The Lolo National Forest is working on the “Wildfire Adapted Missoula” project, “a risk-based strategic fuels management project. It proposes mechanized and non-mechanized fuel and vegetation treatments to reduce wildfire hazard and associated risk in strategic locations.”
Location Summary: Project surrounds the communities of Missoula, Lolo, East Missoula, Bonner, Clinton, and Turah (approx. 158,725 acres of National Forest System (NFS) lands).
IMHO, many areas in the west would benefit from risk-based strategic fuels management projects like this.With limited funding and staff, setting priorities is a must.
Excerpts from an article from the Missoula Current:
Compared to towns in California and Oregon, Missoula was lucky this summer not having any serious nearby wildfires. But with a warming climate, it’s not a matter of “if” but “when,” so the Lolo National Forest is proposing a large treatment project on the suburban forest to reduce wildfire risk in the Five Valleys region.
On Wednesday morning, on the upper part of the Blue Mountain Recreational Area, U.S. Forest Service silviculturist Sheryl Gunn walked along a dirt road pointing up at all the mistletoe infestations in the Douglas fir that grows thicker in the upper sections of forest.
“Where would wildfire hazard be high? It would be high in a place like this,” Gunn said. “We have this forested condition all around Missoula. This forested condition is what we saw in the Lolo Fire. When a fire gets into the crowns of this, nothing really survives. And so we see very, very, very intense fire.”
But not all the national forest land will be treated. That would take a lot of time and money. More importantly, it’s more effective to focus on areas of high risk. No point treating a fairly wet or previously burned area farther away from Missoula when there’s a heavily wooded spot right next to town.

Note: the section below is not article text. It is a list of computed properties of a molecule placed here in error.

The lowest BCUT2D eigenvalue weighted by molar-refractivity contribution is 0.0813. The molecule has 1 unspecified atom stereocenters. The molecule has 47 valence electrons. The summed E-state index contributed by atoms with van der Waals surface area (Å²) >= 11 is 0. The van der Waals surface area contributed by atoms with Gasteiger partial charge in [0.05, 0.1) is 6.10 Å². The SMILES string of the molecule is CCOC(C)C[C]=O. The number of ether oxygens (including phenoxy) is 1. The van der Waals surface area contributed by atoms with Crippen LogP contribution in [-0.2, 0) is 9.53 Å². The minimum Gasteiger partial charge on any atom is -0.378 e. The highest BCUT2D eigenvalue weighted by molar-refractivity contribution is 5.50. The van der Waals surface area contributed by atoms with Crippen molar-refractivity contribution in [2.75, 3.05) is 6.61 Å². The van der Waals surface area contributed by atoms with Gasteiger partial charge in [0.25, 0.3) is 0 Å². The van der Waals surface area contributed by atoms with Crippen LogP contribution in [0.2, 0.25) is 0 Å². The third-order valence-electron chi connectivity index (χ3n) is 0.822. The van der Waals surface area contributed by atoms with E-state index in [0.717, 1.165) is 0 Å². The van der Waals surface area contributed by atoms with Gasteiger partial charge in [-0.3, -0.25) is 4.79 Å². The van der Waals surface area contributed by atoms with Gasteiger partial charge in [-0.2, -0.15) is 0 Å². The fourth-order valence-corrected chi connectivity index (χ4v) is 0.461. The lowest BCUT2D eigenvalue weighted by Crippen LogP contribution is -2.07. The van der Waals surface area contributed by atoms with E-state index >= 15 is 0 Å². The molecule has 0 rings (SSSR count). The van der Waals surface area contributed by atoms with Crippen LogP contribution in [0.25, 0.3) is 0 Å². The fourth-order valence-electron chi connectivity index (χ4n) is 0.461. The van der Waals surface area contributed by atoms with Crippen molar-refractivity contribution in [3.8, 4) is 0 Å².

6 thoughts on “Lolo National Forest’s “Wildfire Adapted Missoula” Project”
Worth repeating: “No point treating a fairly wet or previously burned area farther away from Missoula when there’s a heavily wooded spot right next to town.” (Or even a “wooded spot” farther away from Missoula if there’s one right next to town.) Target the “suburban forest” first (and Missoula has plenty of that to keep them busy for awhile).
Jon, I think that that might be a straw person. I’ve never seen a fuel treatment in a previously burned area or a “fairly wet” area, as they tend to be natural fuel breaks.
Another thought… perhaps Missoula is not the only inhabited community within the boundaries of the Lolo?
There are lots of habitations around the Lolo. But if you are prioritizing (and the wildland fuels are the same), wouldn’t you want to invest in places that would protect the most values at risk for the buck (i.e. the densest habitations)?
Well.. that reminds me of our dear friends the economists and how based on values at risk you would protect the million dollar second homes over the trailers of the permanent residents. It would be interesting to listen in on a collaborative group talking about “values at risk”.
Perhaps that’s why the maligned (and now possibly burned up) LAVA project worked with the public to prioritize projects.
Yes, it would be interesting to have a discussion of “values at risk” – during the forest planning process, so the forest plan takes steps to address those in accordance with their priority.
(I did not suggest priority should be based on economic value but on “densest habitations.”)
I meant to link to this earlier thread, where I quoted national guidance:
“Values to be protected from and/or enhanced by wildland fire are defined in the L/RMP and/or the Fire Management Plan.” https://forestpolicypub.com/2020/02/12/tahoe-plan-amendment-for-use-of-wildfires/
(I don’t believe fire management planning includes NEPA and may not include much public participation.)